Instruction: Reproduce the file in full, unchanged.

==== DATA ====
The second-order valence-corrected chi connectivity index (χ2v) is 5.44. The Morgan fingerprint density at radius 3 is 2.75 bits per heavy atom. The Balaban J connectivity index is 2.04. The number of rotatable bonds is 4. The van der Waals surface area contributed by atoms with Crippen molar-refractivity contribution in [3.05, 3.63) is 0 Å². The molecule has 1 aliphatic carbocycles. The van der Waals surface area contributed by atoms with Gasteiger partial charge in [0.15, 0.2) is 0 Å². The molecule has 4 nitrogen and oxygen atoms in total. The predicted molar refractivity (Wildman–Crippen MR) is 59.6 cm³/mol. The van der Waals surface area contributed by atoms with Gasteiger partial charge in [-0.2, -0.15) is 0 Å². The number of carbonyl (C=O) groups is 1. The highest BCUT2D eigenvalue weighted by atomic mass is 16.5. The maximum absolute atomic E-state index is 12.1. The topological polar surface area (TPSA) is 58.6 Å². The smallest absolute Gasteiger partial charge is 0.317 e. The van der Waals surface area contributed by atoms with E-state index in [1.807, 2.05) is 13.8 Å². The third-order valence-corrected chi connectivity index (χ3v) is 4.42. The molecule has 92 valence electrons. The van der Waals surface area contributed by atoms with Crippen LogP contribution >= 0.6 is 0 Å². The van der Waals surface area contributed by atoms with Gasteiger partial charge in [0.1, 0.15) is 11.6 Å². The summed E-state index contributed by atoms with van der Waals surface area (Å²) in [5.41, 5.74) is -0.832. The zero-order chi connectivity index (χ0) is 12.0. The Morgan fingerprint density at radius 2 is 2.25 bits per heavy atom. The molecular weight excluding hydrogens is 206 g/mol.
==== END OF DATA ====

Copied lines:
The second-order valence-corrected chi connectivity index (χ2v) is 5.44. The Morgan fingerprint density at radius 3 is 2.75 bits per heavy atom. The Balaban J connectivity index is 2.04. The number of rotatable bonds is 4. The van der Waals surface area contributed by atoms with Crippen molar-refractivity contribution in [3.05, 3.63) is 0 Å². The molecule has 1 aliphatic carbocycles. The van der Waals surface area contributed by atoms with Gasteiger partial charge in [0.15, 0.2) is 0 Å². The molecule has 4 nitrogen and oxygen atoms in total. The predicted molar refractivity (Wildman–Crippen MR) is 59.6 cm³/mol. The van der Waals surface area contributed by atoms with Gasteiger partial charge in [-0.2, -0.15) is 0 Å². The number of carbonyl (C=O) groups is 1. The highest BCUT2D eigenvalue weighted by atomic mass is 16.5. The maximum absolute atomic E-state index is 12.1. The topological polar surface area (TPSA) is 58.6 Å². The smallest absolute Gasteiger partial charge is 0.317 e. The van der Waals surface area contributed by atoms with E-state index in [1.807, 2.05) is 13.8 Å². The third-order valence-corrected chi connectivity index (χ3v) is 4.42. The molecule has 92 valence electrons. The van der Waals surface area contributed by atoms with Crippen LogP contribution >= 0.6 is 0 Å². The van der Waals surface area contributed by atoms with Gasteiger partial charge in [0.1, 0.15) is 11.6 Å². The summed E-state index contributed by atoms with van der Waals surface area (Å²) in [5.41, 5.74) is -0.832. The zero-order chi connectivity index (χ0) is 12.0. The Morgan fingerprint density at radius 2 is 2.25 bits per heavy atom. The molecular weight excluding hydrogens is 206 g/mol.